It also frustrates me when I witness a woman who, after a few weeks in a women’s shelter, has to return to her violent partner because she is afraid otherwise that she will lose her residence status in Switzerland. In such moments, I try to think of the small successes that have already been achieved in this regard, such as the possibility of the hardship case. The hardship case allows people affected by domestic violence to stay in Switzerland even though their marriage is dissolved and even though they are not yet in Switzerland for the normally required three years of residence. Unfortunately, in practice there are some hurdles to achieving a case of hardship, such as ‘a certain duration and intensity of domestic violence’, which must be proven. I hope that in the future we will no longer be discriminated against because of our gender or origin, but that we will all have the same rights.
Do you want to contribute to society with your activities?
Of course, through my work I hope to contribute something to a more egalitarian and equal society and to support women and their children to live a self-determined life, free from violence.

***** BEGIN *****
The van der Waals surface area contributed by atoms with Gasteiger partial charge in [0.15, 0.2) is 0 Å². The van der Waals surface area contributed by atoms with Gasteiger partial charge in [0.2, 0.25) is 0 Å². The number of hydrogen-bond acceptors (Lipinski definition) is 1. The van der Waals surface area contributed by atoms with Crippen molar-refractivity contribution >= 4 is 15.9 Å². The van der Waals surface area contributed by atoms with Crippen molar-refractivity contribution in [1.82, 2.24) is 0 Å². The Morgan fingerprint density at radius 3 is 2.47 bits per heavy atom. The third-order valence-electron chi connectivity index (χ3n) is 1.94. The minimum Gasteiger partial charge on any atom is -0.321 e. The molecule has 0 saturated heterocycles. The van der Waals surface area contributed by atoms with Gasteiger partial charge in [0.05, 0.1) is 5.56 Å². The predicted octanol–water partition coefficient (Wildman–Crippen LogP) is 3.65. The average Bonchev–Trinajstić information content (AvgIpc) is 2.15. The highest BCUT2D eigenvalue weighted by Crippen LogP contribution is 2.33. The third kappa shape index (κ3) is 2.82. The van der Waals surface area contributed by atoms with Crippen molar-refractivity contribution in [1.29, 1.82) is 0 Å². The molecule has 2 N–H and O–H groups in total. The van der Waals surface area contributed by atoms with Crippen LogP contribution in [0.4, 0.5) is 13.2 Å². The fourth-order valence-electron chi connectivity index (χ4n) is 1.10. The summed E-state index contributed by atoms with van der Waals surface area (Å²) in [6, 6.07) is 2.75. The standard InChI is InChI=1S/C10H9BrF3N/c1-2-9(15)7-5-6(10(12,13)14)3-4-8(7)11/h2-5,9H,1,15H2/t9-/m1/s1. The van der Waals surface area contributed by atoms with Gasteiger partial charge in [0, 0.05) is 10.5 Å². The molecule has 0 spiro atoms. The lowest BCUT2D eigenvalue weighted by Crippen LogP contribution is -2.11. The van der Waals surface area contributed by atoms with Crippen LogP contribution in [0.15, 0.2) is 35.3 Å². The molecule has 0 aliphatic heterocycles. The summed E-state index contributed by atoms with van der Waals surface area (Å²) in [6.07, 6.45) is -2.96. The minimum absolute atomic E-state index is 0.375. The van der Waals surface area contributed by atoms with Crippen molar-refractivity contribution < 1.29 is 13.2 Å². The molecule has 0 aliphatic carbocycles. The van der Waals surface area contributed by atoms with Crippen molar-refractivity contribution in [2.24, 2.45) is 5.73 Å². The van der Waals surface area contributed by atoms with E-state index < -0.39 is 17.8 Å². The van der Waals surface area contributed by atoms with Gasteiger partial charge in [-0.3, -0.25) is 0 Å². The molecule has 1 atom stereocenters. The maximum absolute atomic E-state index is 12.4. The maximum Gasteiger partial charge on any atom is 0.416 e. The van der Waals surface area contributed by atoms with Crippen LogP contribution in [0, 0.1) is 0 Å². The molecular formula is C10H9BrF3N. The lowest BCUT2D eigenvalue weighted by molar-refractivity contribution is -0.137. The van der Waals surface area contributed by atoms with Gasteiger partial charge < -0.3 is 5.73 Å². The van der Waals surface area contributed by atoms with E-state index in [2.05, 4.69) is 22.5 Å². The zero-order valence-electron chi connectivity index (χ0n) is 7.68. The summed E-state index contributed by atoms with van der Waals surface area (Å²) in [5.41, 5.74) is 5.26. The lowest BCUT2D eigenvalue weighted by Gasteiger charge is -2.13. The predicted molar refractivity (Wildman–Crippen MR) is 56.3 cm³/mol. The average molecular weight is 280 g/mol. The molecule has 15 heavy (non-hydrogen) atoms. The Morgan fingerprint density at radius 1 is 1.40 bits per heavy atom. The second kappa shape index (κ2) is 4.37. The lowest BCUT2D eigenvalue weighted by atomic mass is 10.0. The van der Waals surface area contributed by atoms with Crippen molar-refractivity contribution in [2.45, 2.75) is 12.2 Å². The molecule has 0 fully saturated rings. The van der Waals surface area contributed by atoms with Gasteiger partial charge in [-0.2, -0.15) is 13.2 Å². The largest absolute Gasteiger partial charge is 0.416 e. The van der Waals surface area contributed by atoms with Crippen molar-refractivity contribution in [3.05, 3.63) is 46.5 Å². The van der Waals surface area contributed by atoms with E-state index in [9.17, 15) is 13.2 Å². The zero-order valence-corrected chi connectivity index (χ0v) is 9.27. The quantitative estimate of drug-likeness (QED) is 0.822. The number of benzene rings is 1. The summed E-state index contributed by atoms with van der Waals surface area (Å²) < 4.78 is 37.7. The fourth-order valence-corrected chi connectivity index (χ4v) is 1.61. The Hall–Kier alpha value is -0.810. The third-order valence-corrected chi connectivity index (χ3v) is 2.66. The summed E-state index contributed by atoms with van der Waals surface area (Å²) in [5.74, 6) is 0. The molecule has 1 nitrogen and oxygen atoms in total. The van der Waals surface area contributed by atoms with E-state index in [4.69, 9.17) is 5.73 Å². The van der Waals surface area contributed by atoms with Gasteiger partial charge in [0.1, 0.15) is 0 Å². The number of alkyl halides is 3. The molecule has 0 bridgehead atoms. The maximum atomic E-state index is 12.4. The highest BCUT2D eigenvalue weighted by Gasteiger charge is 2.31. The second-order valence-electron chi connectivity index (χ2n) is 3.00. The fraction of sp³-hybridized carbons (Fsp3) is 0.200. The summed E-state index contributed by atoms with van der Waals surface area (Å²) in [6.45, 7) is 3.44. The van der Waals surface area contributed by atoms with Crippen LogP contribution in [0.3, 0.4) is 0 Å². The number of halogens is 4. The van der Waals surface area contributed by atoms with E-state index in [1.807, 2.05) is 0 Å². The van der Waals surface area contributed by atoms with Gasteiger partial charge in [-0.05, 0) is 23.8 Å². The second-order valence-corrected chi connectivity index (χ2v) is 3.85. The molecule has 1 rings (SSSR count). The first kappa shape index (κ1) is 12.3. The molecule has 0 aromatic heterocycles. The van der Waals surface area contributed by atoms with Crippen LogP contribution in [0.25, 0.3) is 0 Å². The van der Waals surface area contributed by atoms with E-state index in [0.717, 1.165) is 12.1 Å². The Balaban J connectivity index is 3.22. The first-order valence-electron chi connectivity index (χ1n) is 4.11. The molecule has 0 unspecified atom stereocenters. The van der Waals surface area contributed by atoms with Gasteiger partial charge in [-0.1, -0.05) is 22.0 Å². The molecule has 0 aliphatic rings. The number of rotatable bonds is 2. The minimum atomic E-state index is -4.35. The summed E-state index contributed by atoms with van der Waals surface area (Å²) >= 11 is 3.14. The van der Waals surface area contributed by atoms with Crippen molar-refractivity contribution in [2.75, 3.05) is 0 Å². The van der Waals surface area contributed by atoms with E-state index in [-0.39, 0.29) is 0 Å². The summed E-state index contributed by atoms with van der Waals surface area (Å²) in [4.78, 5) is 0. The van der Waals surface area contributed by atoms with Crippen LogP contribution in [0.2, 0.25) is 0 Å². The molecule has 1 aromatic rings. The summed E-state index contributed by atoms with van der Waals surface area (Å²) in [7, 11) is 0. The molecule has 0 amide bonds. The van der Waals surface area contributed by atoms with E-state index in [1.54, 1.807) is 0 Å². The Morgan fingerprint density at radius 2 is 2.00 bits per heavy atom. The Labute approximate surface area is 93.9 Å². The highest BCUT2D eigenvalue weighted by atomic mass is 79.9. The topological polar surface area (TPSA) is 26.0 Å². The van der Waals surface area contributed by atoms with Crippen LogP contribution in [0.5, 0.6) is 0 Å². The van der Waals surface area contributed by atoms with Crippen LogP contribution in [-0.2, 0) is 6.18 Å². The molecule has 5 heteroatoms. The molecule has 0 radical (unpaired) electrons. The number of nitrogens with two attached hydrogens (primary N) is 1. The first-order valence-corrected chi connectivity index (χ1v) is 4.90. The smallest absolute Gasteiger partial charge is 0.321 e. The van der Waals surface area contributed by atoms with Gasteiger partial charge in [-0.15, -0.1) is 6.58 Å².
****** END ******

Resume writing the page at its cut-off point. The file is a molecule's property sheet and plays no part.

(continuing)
Is there something you would like to (increasingly) spend time on in the future?
In the future, I would like to get more involved in politics and also work for an egalitarian, equal and ecological society in this way.
What are you most grateful for in life?
For my family, my friends and my work.
Laura Hilti, August 2020
Portrait photo: Stefanie Thöny
Women’s Strike: Hamid Khoshamanzar
This interview is part of the project “Magic Moments” by Kunstverein Schichtwechsel, in which people are interviewed about their careers, activities and their magical as well as difficult moments.
Curated by Stefani Andersen and Laura Hilti, Kunstverein Schichtwechsel.
Supported by Kulturstiftung Liechtenstein and Stiftung Fürstl. Kommerzienrat Guido Feger.